One of the cornerstones of western theology is the doctrine of divine omnipotence. God is traditionally conceived of as an omnipotent or all-powerful being. However, satisfactory analyses of omnipotence are notoriously elusive. In this paper, I first consider some simple attempts to analyze omnipotence, showing how each fails. I then consider two more sophisticated accounts of omnipotence. The first of these is presented by Edward Wierenga; the second by Thomas Flint and Alfred Freddoso. I argue that both of these accounts (...) fail. Finally, I propose and defend a novel account of omnipotence. (shrink)
In this paper we discuss three interrelated questions. First: is explanation in mathematics a topic that philosophers of mathematics can legitimately investigate? Second: are the specific aims that philosophers of mathematical explanation set themselves legitimate? Finally: are the models of explanation developed by philosophers of science useful tools for philosophers of mathematical explanation? We argue that the answer to all these questions is positive. Our views are completely opposite to the views that Mark Zelcer has put forward recently. Throughout this (...) paper, we show why Zelcer’s arguments fail. (shrink)
When scientist investigate why things happen, they aim at giving an explanation. But what does a scientific explanation look like? In the first chapter (Theories of Scientific Explanation) of this book, the milestones in the debate on how to characterize scientific explanations are exposed. The second chapter (How to Study Scientific Explanation?) scrutinizes the working-method of three important philosophers of explanation, Carl Hempel, Philip Kitcher and Wesley Salmon and shows what went wrong. Next, it is the responsibility of current philosophers (...) of explanation to go on where Hempel, Kitcher and Salmon failed. However, we should go on in a clever way. We call this clever way the pragmatic approach to scientific explanation and clarify briefly what this approach consists in. The third chapter (A Toolbox for Describing and Evaluating Explanatory Practices) elaborates the pragmatic approach by presenting a toolbox for analysing scientific explanation. In the last chapter (Examples of Descriptions and Evaluations of Explanatory Practices) the approach is illustrated with real-life examples of scientists aiming at explaining. (shrink)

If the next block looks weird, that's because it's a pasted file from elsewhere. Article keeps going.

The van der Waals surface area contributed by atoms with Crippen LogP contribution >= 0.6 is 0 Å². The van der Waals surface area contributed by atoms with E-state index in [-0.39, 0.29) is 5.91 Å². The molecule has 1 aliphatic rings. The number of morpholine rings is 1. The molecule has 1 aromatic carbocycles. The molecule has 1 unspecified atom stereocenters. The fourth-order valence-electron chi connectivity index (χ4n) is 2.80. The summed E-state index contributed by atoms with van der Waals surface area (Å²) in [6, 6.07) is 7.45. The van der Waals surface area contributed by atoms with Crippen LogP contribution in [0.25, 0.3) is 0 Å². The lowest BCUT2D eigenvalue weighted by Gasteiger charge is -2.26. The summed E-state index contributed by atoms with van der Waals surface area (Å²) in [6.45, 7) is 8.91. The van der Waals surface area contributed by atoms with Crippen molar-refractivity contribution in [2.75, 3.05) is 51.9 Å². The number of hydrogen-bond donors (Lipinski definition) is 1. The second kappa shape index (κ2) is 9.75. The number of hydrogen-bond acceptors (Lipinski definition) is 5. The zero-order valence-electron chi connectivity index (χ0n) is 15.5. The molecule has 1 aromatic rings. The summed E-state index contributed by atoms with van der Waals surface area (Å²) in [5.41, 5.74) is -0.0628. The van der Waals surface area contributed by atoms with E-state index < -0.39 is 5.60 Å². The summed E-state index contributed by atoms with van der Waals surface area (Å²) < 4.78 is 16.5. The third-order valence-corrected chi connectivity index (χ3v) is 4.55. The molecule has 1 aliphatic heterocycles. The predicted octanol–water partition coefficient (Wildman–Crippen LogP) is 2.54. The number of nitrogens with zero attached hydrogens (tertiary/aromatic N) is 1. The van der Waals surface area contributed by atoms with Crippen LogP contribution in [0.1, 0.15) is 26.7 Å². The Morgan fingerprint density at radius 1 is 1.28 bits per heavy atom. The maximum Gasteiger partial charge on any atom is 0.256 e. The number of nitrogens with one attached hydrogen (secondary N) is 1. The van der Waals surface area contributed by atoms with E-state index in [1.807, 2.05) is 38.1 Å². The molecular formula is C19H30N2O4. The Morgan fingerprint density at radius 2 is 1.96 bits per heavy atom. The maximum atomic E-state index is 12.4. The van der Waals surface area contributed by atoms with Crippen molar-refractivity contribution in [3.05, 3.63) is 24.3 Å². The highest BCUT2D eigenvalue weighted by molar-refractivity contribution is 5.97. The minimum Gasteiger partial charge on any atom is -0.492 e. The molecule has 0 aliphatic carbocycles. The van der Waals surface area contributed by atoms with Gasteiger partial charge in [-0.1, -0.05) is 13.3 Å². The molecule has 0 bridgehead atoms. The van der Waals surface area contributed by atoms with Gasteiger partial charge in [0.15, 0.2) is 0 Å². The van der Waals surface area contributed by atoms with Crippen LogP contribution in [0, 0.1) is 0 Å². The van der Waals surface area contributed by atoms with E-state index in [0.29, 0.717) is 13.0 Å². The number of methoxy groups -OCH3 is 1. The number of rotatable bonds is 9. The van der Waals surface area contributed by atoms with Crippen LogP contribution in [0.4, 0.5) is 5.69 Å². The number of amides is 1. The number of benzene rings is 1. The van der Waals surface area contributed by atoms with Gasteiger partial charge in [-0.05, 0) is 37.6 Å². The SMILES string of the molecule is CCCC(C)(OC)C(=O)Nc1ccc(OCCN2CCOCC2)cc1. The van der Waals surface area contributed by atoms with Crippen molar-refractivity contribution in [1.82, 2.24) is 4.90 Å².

We address some frequently encountered criticisms of Radical Embodied/Enactive Cognition. Contrary to the claims that the position is too radical, or not sufficiently so, we claim REC is just radical enough.